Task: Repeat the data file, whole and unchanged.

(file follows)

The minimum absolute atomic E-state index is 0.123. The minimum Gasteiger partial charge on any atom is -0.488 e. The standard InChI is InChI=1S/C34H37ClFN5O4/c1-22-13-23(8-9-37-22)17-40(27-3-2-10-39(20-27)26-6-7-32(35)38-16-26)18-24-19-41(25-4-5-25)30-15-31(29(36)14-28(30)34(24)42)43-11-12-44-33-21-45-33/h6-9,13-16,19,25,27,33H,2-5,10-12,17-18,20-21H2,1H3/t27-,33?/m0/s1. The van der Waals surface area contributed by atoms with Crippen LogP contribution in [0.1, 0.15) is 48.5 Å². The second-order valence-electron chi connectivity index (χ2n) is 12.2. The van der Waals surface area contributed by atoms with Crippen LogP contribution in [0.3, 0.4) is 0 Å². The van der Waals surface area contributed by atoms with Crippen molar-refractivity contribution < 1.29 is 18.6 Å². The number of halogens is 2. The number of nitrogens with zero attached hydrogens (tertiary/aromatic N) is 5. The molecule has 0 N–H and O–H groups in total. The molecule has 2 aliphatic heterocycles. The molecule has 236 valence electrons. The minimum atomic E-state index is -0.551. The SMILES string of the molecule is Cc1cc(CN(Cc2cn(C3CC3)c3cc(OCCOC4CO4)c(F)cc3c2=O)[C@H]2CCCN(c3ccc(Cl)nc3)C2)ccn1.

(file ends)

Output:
The minimum absolute atomic E-state index is 0.123. The minimum Gasteiger partial charge on any atom is -0.488 e. The standard InChI is InChI=1S/C34H37ClFN5O4/c1-22-13-23(8-9-37-22)17-40(27-3-2-10-39(20-27)26-6-7-32(35)38-16-26)18-24-19-41(25-4-5-25)30-15-31(29(36)14-28(30)34(24)42)43-11-12-44-33-21-45-33/h6-9,13-16,19,25,27,33H,2-5,10-12,17-18,20-21H2,1H3/t27-,33?/m0/s1. The van der Waals surface area contributed by atoms with Crippen LogP contribution in [0.1, 0.15) is 48.5 Å². The second-order valence-electron chi connectivity index (χ2n) is 12.2. The van der Waals surface area contributed by atoms with Crippen LogP contribution in [0.3, 0.4) is 0 Å². The van der Waals surface area contributed by atoms with Crippen molar-refractivity contribution < 1.29 is 18.6 Å². The number of halogens is 2. The number of nitrogens with zero attached hydrogens (tertiary/aromatic N) is 5. The molecule has 0 N–H and O–H groups in total. The molecule has 2 aliphatic heterocycles. The molecule has 236 valence electrons. The minimum atomic E-state index is -0.551. The SMILES string of the molecule is Cc1cc(CN(Cc2cn(C3CC3)c3cc(OCCOC4CO4)c(F)cc3c2=O)[C@H]2CCCN(c3ccc(Cl)nc3)C2)ccn1.